Rural America on the Chopping Block

It comes and before you even knew it was a possibility, it may be gone. That’s the political game being played and the game board is rural America. 

“It” is the money allocated by the Inflation Reduction Act specifically targeted to rural electric coops. That money would come to us under the Empowering Rural America Program.

Sounds good, right? The first catch is to encourage your Electric Cooperative to make a pitch for the nearly $10 million dollars set aside for each cooperative. There are twenty-four in Wisconsin alone. That could be $240 million coming into the state to help offset our electric bills and to aid our transition to clean renewables. Our electric coops need only to create a plan in order to ask for the money. The money is available to those who ask. 

But wait. You’ve heard of the deal made to keep the United States from hitting the debt limit. What you may not have heard is that one of the cuts Congress is asking for is the very same money that has not yet made it to us. It is, of course, the Empowering Rural America money.

Not only do you need to let your cooperative know where you stand, you need to remind your Congressperson that they are governing a rural part of the state and we could surely use that money. 

If that were all that there was to this story, it would be a simple one. But there’s more. The farm bill’s Rural Energy for America Program is also being targeted in the House along with eliminating funding for climate research. Same old, same old.

Nothing will change unless we all care enough to take action.

Listen to this WDRT Conversation with Allan Buss, Board President of Vernon County Energy District to learn more.

photo from wikipedia commons thanks to Carol M. Highsmith

Cycles Come and Go

And just like that everything is green again. Despite the chilly nights Spring has arrived. Birds are back and gracing us with song. Rhubarb and asparagus are abundant, and spruce tips will become a favored drink. Nettles are welcomed here and we cook them with our morning eggs. Later they’ll be dried for tea. The ongoing battle to keep free-ranging chickens out of the garden is only topped by the numerous groundhog holes that are popping up.

So it goes. Life has its cycles. And we have our choices. Putting up fencing or getting some groundhog recipes are high on the list of choices right now. Neither of which we’ll do.

There are practical skills learned by living with the land. At some point you must decide which battles are worthy of your time and which are not.

I think everyone should take at least a one-year stint of living on a farm and attempting to be sustainable. If you’re fortunate you’ll learn about what is precious, and if you’re really paying attention you may even remember what is sacred.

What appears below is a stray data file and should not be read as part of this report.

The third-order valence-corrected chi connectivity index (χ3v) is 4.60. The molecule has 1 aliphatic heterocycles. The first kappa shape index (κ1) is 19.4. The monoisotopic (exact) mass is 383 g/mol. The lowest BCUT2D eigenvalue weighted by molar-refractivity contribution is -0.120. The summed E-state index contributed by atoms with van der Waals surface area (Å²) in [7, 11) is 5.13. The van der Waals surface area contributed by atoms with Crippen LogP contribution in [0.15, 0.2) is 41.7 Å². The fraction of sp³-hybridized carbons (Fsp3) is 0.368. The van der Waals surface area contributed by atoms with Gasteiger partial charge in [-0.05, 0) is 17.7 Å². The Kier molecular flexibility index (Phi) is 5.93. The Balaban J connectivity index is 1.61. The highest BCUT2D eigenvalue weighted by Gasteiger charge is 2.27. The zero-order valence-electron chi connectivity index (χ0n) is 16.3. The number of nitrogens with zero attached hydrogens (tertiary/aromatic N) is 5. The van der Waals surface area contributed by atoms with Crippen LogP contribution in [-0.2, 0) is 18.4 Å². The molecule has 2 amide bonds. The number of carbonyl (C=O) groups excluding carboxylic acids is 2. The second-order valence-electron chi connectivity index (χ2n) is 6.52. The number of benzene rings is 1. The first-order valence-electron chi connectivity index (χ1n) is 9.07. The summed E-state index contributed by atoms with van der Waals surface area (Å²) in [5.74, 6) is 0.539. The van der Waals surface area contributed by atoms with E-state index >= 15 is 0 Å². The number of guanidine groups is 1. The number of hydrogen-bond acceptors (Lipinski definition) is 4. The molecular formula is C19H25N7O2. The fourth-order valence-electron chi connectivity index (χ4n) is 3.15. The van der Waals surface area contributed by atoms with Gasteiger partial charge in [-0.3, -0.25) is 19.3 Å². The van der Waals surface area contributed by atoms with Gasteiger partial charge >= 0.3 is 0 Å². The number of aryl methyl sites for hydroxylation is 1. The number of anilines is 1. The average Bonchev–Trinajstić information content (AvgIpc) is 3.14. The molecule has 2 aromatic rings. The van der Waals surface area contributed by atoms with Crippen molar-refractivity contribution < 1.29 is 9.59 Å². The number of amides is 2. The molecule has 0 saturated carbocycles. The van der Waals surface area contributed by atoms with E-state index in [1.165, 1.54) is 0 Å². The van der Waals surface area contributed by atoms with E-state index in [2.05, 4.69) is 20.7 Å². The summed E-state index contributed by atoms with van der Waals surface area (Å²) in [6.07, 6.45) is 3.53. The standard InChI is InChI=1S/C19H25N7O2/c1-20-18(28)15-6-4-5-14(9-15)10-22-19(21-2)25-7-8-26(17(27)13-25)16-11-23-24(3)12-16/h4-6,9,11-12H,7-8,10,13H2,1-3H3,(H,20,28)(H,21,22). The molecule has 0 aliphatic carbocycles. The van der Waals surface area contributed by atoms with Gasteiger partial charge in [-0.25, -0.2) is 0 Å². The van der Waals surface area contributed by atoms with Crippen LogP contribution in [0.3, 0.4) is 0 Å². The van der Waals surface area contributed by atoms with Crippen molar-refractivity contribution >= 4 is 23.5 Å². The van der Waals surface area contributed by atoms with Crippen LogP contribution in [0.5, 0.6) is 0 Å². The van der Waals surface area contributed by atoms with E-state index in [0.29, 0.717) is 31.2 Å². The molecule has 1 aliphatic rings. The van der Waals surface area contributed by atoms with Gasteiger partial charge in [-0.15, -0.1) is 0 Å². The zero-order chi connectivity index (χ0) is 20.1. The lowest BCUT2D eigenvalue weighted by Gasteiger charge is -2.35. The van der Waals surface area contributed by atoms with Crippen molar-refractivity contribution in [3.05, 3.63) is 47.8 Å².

The notion of progress has defined us as “modern people”. The irrational pursuit of wealth has crippled our ability to care for one another. The simplest joys elude us as we join the rat race and leave the human race behind.

It doesn’t have to be that way. In our heart of hearts, we know it doesn’t have to be that way. But we’ve been conditioned to follow the leader to the exclusion of what we know is possible. It’s time for that to change.

Cycles come and cycles go. If we would allow the longing for simplicity and the need for peace to lead once more, this cycle of darkness would end.  

Valuing Human Life

A new farm bill will be drafted in 2023. In a public letter to senate committees that will negotiate the bill, fifty diverse organizations asked for an agricultural system that values human life.  Yes, in 2023, we are finally asking to value human life. 

The letter goes on with requests to transition to chemical free agriculture, and to support community based farming and food marketing systems. It asks for improved housing for farmworkers and to redirect federal finances from industrial operations towards farms that are using regenerative methods. Basically it’s asking to resolve all of the inhuman aspects of our chemically driven industrialized food. 

It’s a comprehensive letter and it represents thought leaders from a variety of areas. From fenceline communities who live and work within miles of hazardous chemical plants to food system workers and farmworkers, family farmers, businesses, scientists, and environmental health and justice organizations, all are human beings with skinny in the game. But then again aren’t we all?

There was another request that got my attention. It’s to amend the Farm Bill’s Conservation Title to include protecting human health in addition to soil health. Imagine that. All these years we’ve waited for the government to codify protecting human health in agri-business. Maybe we are remembering the ancient wisdom of food as the first medicine. 

Ever wonder how the chemical manufacturers and agricultural industries have been able to diminish our health and well being for decades? Thank lobbyists, advertising and Wall Street … but there can be no excuse. Where are we in all of this? Isn’t it time we all value human life?

Learn more at Coming Clean From their website: Coming Clean is a nonprofit environmental health collaborative working to transform the chemical industry so it is no longer a source of harm, and to secure systemic changes that allow a safe chemical and clean energy economy to flourish. Our members are organizations and technical experts — including grassroots activists, community leaders, scientists, health professionals, business leaders, lawyers, and farmworker advocates — committed to principled collaboration to advance a nontoxic, sustainable, and just world for all.

You can also listen to my conversation with John Peck, Executive Director of Family Farm Defenders on WDRT‘s show Conversations, December 8 at 9 am. Listen live or at the website.